A perfect illustration of the joy this kid brings me.

8 years ago, my son was born. The moment the nurse handed my beautiful little Ryan the Lion to me I became a different person. Not better, not worse, just new. I even briefly became the “You’ll never know what you are missing if you don’t have children.” lady which shocked me. I managed to fight that brand new aspect of my personality into submission easily enough, but other changes took hold.

Before Ryan was born I read multiple books a week. I enjoyed yoga and was a recent running convert. I loved late nights watching trash tv with my husband, John. I spent hours learning new crafts on a whim. Most importantly, I was able to have a conversation that didn’t involve sleep schedules, potty training, or Ryan’s eventual language delay and autism diagnosis. All that was gone, replaced by total mom brain.

As Ryan grew, my life narrowed. We moved with John from Texas to Ireland, then to England. We settled in a small English city. I stopped working. I stopped making friends that weren’t directly linked to Ryan in some way. Without noticing my entire universe shifted until Ryan became the sun. 4 years ago, my daughter Aurora was born and my universe expanded just enough to allow me to orbit around her as well.

For a long time, I told myself that it was ok that the children were my entire universe. Not just ok, but good. If I surveyed friends and family to ask how they would describe me in one sentence I can promise that even the people who have known me for 30 years would say “Hayley is a really good mom.” My children are loved and secure. My own childhood included abuse, neglect, and eventual abandonment. I had worried for years that I would not be capable of loving any children I might have. Now they are here and there is no question anymore that I would do anything to make sure they know they are loved and safe with me.

What more could I want? The truth is after beginning medication for anxiety and depression I realized that building my life around anyone else was just never going to work for me. When Ryan or Aurora have a bad day, I have a bad day. When they had a bad month I would find that I seemed to be at the bottom of a large pit with no way out. I am not the kind of person whose whole identity can be “Mom” and feel fulfilled. No shame to you, if you are the super mom type. It’s just not me.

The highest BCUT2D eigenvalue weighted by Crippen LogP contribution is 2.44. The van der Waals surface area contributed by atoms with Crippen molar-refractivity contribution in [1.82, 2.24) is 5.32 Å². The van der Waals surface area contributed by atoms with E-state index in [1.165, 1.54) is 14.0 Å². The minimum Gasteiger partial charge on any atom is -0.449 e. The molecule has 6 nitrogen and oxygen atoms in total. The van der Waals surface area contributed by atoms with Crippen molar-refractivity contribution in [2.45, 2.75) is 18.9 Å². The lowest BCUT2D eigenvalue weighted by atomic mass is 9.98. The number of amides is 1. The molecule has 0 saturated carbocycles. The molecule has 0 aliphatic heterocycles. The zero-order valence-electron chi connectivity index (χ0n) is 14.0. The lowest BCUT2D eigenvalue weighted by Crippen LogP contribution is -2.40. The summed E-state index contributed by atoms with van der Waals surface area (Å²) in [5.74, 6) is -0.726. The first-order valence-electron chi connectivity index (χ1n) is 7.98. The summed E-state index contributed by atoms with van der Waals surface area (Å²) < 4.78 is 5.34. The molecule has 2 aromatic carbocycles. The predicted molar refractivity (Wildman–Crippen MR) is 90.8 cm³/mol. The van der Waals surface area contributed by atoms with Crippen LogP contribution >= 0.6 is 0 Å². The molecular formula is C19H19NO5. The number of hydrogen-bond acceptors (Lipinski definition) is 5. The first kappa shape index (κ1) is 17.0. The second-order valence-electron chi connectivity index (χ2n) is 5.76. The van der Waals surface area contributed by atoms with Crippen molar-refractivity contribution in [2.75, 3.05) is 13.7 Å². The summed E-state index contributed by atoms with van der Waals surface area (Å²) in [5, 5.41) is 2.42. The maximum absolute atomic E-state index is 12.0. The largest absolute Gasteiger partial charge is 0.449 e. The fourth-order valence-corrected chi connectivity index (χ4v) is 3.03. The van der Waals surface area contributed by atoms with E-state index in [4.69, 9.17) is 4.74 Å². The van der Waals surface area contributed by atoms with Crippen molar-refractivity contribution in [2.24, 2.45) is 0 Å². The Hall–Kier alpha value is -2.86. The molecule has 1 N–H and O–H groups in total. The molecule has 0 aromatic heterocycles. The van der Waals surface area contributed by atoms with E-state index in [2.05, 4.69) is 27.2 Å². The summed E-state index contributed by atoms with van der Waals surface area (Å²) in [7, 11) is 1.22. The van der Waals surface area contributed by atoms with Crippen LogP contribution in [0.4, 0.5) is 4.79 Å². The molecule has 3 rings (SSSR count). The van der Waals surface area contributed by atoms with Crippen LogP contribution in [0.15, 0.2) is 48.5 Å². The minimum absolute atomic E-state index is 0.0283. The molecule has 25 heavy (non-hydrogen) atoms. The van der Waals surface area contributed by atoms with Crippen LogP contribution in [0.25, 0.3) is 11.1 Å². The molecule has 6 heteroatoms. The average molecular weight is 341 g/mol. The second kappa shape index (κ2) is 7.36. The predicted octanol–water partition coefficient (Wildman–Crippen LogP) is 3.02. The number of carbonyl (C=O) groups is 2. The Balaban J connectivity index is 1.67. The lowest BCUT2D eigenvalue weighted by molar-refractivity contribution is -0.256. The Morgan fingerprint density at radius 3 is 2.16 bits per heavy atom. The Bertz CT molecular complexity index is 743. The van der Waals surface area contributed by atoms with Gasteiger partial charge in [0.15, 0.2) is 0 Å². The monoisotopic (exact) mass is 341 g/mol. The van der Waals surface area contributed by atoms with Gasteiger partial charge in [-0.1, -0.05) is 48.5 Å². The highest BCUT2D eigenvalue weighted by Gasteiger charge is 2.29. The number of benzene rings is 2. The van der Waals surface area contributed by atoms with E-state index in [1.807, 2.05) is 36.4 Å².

One day last year I was listening to One Bad Mother, one of my go-to podcasts. The hosts, Biz and Theresa were talking about how to hold on to yourself while parenting. They are so good at reminding their listeners that “You are a self!” I have loved the empowerment that Biz and Theresa have shared for a long time, but the idea that I could be a self was completely foreign to me. I think this blog was born during this episode, but it took another year to find the will to make it work.

This isn’t going to be a blog about exercise, though I will probably share any fitness-related goals. This blog won’t be about books, though I would love to hear your recommendations. I’m especially interested in fiction written by people of colour and neurodiverse adults. This won’t be a blog about crafts though you may find yourself inspired to make a crochet hat or two. This won’t be a blog about my child’s autism, though I will probably share plenty of windows into what it is like to be surrounded by “au-some” people. This won’t be a guide to recovering from childhood trauma, though I do have a lot of experience to share in that area. This blog will be a mix of all of those things. It will follow my interests with me, and I promise to do my best to take you along for the ride.

Hopefully, in a few years, my friends and loved ones with describe me with this sentence “Hayley is a wonderful mom and a really great person!”


  1. I’m looking forward to more of your posts. You have a broad spectrum of interests and thoughts. Your readers will be enlightened and stirred to thoughts in many areas. You as re amazing.
    Love, your mom

    In thinking of books (fiction) and authors with autism I first wondered about new books and authors then I realized people with autism have probably been writing books but maybe in the past they weren’t vocal about or as aware of their diagnosis. I’d love to hear more about past and current authors with autism

    Liked by 1 person

    • One of the first books on my list is The Kiss Quotient by Helen Hoang. She was diagnosed at age 36 before she wrote the book which is about an autistic woman. I believe it is a trilogy now and she has many fans in the autistic adults groups I am in online.
      I love you, mom!


Leave a Reply

Fill in your details below or click an icon to log in:

WordPress.com Logo

You are commenting using your WordPress.com account. Log Out /  Change )

Google photo

You are commenting using your Google account. Log Out /  Change )

Twitter picture

You are commenting using your Twitter account. Log Out /  Change )

Facebook photo

You are commenting using your Facebook account. Log Out /  Change )

Connecting to %s